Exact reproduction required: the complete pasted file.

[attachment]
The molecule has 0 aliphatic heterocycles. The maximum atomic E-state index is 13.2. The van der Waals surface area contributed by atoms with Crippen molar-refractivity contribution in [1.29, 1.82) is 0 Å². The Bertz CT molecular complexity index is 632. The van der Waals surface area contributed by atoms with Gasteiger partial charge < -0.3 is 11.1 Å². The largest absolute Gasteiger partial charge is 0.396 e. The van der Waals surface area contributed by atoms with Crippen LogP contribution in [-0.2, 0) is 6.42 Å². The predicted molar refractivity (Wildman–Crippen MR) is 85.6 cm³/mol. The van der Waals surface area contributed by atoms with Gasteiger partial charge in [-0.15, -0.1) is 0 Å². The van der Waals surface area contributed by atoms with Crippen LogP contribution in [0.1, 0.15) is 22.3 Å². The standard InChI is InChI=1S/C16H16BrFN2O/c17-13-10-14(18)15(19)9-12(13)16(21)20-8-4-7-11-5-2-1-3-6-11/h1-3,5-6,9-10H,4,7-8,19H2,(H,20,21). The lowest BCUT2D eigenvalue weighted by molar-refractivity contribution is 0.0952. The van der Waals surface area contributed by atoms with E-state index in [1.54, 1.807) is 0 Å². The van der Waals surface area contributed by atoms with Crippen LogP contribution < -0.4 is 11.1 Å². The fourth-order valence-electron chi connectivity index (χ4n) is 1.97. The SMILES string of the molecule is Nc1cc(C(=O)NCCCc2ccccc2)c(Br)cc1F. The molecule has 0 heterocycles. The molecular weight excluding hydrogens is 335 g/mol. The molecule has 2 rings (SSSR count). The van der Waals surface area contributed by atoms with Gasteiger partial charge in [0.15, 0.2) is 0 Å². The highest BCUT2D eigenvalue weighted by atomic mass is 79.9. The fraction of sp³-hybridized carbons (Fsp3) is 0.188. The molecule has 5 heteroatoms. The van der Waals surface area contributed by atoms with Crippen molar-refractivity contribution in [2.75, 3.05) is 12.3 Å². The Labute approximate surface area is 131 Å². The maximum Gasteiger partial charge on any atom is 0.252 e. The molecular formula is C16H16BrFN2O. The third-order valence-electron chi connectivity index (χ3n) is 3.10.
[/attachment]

The molecule has 0 aliphatic heterocycles. The maximum atomic E-state index is 13.2. The van der Waals surface area contributed by atoms with Crippen molar-refractivity contribution in [1.29, 1.82) is 0 Å². The Bertz CT molecular complexity index is 632. The van der Waals surface area contributed by atoms with Gasteiger partial charge < -0.3 is 11.1 Å². The largest absolute Gasteiger partial charge is 0.396 e. The van der Waals surface area contributed by atoms with Crippen LogP contribution in [-0.2, 0) is 6.42 Å². The predicted molar refractivity (Wildman–Crippen MR) is 85.6 cm³/mol. The van der Waals surface area contributed by atoms with Gasteiger partial charge in [-0.15, -0.1) is 0 Å². The van der Waals surface area contributed by atoms with Crippen LogP contribution in [0.1, 0.15) is 22.3 Å². The standard InChI is InChI=1S/C16H16BrFN2O/c17-13-10-14(18)15(19)9-12(13)16(21)20-8-4-7-11-5-2-1-3-6-11/h1-3,5-6,9-10H,4,7-8,19H2,(H,20,21). The lowest BCUT2D eigenvalue weighted by molar-refractivity contribution is 0.0952. The van der Waals surface area contributed by atoms with E-state index in [1.54, 1.807) is 0 Å². The van der Waals surface area contributed by atoms with Crippen LogP contribution < -0.4 is 11.1 Å². The fourth-order valence-electron chi connectivity index (χ4n) is 1.97. The SMILES string of the molecule is Nc1cc(C(=O)NCCCc2ccccc2)c(Br)cc1F. The molecule has 0 heterocycles. The molecular weight excluding hydrogens is 335 g/mol. The molecule has 2 rings (SSSR count). The van der Waals surface area contributed by atoms with Gasteiger partial charge in [0.15, 0.2) is 0 Å². The highest BCUT2D eigenvalue weighted by atomic mass is 79.9. The fraction of sp³-hybridized carbons (Fsp3) is 0.188. The molecule has 5 heteroatoms. The van der Waals surface area contributed by atoms with Crippen molar-refractivity contribution in [2.75, 3.05) is 12.3 Å². The Labute approximate surface area is 131 Å². The maximum Gasteiger partial charge on any atom is 0.252 e. The molecular formula is C16H16BrFN2O. The third-order valence-electron chi connectivity index (χ3n) is 3.10.